Mrs. Neitzel's last letter to plaintiff, dated November 5, said: "* * * It is getting so I cannot see to write. * * * That is why I am anxious to get this turned over to you. Spose I will have to notify all concerned to send all papers to you. * * *

"I am still collecting some information before I write you the details. I am glad you chose the chance way. As somehow I fell I am not to be here very many years. Then you will be the winner and that is the way I want it. So go ahead with any plans or changes you wish. It is yours to do as you like. I will get you some figures soon I hope. I will pay 1956 taxes which is not due until March. * * * You will hear from me quite soon."

The same day this last letter was written Mrs. Neitzel wrote a former loan agent at Algona, county seat of Kossuth county: "I own the 160 acres (describing it). I have a prospective buyer for the place and may sellnot sure yet. What I would like to know is the value per acre of land in that locality." The letter goes on to describe the farm. Mrs. Neitzel evidently desired the information to help her decide the amount of the annual payments plaintiff should make. Mrs. Neitzel made other attempts to learn the value of the farm for the same purpose. The recipient of this letter gave it to his son to answer. He wrote Mrs. Neitzel November 13 he would estimate the value of the farm at about $265 an acre.

When it appeared Mrs. Neitzel would be unable to visit the farm in the fall of 1956 plaintiff went to Roundup to see her. Principal witness to the conversation between them on December 6 was the escrow agent Mr. Liggett. When Liggett arrived at Mrs. Neitzel's home she informed him she and plaintiff had agreed upon $3,000 per year as payment by him to her during her life, commencing in the fall of 1957, in lieu of rent. "Q. Did she state what would happen to this farm if she died? A. Definitely the land was to go to Mr. Brandt (plaintiff)."

Liggett further testified, in effect, it was agreed between Mrs. Neitzel and plaintiff that he was to return home, have his attorney prepare a contract to embody their agreement, send it to Mrs. Neitzel who would go over it or have an attorney do so and sign it. She was also to make a will. On cross-examination by one of defendants' counsel, who was then representing the witness in other legal matters, Mr. Liggett said, "At that time I understood her intention to be that Brandt was to receive the land at her death. * * * I told both Mr. Brandt and Mrs. Neitzel that in the event of her death prior to the execution of an agreement I would not deliver that deed to Mr. Brandt; I would wait and see what transpired."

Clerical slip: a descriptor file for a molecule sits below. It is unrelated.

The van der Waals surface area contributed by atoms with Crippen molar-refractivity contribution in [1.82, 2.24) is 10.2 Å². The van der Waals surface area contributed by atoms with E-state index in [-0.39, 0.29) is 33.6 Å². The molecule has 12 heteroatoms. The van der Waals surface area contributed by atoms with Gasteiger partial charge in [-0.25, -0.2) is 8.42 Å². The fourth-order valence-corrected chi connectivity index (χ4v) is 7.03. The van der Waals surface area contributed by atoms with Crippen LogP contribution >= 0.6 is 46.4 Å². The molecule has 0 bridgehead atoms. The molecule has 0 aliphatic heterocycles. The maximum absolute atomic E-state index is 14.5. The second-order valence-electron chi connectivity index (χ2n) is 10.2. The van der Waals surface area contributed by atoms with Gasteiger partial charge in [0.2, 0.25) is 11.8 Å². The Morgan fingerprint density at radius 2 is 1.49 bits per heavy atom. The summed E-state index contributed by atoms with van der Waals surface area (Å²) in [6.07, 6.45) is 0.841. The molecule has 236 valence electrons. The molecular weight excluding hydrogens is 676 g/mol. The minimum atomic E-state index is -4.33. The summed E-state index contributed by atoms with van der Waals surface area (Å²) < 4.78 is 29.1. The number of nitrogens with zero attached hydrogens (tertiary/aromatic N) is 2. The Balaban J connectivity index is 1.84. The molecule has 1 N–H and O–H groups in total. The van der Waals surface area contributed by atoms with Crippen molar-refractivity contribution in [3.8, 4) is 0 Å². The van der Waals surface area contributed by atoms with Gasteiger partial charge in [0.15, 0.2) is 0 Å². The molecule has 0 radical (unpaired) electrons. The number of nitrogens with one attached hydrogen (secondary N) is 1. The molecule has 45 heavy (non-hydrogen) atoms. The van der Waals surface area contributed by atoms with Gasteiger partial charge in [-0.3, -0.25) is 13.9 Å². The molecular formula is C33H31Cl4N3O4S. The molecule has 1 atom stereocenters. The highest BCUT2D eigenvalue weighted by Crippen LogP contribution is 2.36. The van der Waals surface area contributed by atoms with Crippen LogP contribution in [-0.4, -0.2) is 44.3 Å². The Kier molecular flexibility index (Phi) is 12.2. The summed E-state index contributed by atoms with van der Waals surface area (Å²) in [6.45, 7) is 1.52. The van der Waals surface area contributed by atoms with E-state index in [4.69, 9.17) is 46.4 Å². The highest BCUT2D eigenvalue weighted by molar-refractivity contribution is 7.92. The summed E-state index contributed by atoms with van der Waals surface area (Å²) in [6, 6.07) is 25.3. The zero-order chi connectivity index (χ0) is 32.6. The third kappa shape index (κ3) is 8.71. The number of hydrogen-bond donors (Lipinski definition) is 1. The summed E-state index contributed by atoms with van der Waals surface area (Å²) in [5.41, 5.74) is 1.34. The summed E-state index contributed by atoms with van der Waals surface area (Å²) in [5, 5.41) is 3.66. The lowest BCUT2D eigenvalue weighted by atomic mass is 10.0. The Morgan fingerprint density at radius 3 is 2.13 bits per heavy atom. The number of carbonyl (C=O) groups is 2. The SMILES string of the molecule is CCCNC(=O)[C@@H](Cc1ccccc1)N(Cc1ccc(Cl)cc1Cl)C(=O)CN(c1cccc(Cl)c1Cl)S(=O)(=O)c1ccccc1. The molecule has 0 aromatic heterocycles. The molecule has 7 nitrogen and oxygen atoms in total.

Upon his return from Montana plaintiff had his attorney prepare a contract under which he agreed to pay Mrs. Neitzel $3,000 a year during her life and on the January 15th following her death, upon receipt of which her executor would deed plaintiff the farm in question. December 11 the attorney *184 wrote Mrs. Neitzel a letter inclosing the contract in duplicate, signed by plaintiff and his wife, and authorizing any change in its terms that did not meet with Mrs. Neitzel's approval. Mrs. Neitzel died in Montana the day the letter was mailed from Iowa and of course never received it.

Mrs. Mentek and Mrs. Bennett, close friends of Mrs. Neitzel, testified she said several times she wanted plaintiff to have the farm at her death. Mrs. Mentek stated decedent told her it would belong to plaintiff when she died. Another lady, living at Elmore, Minnesota, testified Mrs. Neitzel told her at different times she wanted plaintiff to have the farm when she was through with it. Mrs. Bennett said that on her deathbed decedent kept saying, "I just can't die, there are things I have to take care of, I haven't taken care of them and I must do it before I die." We refer later to other evidence.

I. Of course delivery is essential to the validity of a deed. Wagner v. Wagner, 249 Iowa ___, 90 N.W.2d 758, 762, and citations; Jeppesen v. Jeppesen, 249 Iowa 702, 88 N.W.2d 633, 636; 26 C.J.S. Deeds § 40. A valid delivery was not effected here merely by leaving the deed with Mr. Liggett, accompanied by instructions to deliver it to plaintiff upon the grantor's death "subject to withdrawal by me during my lifetime."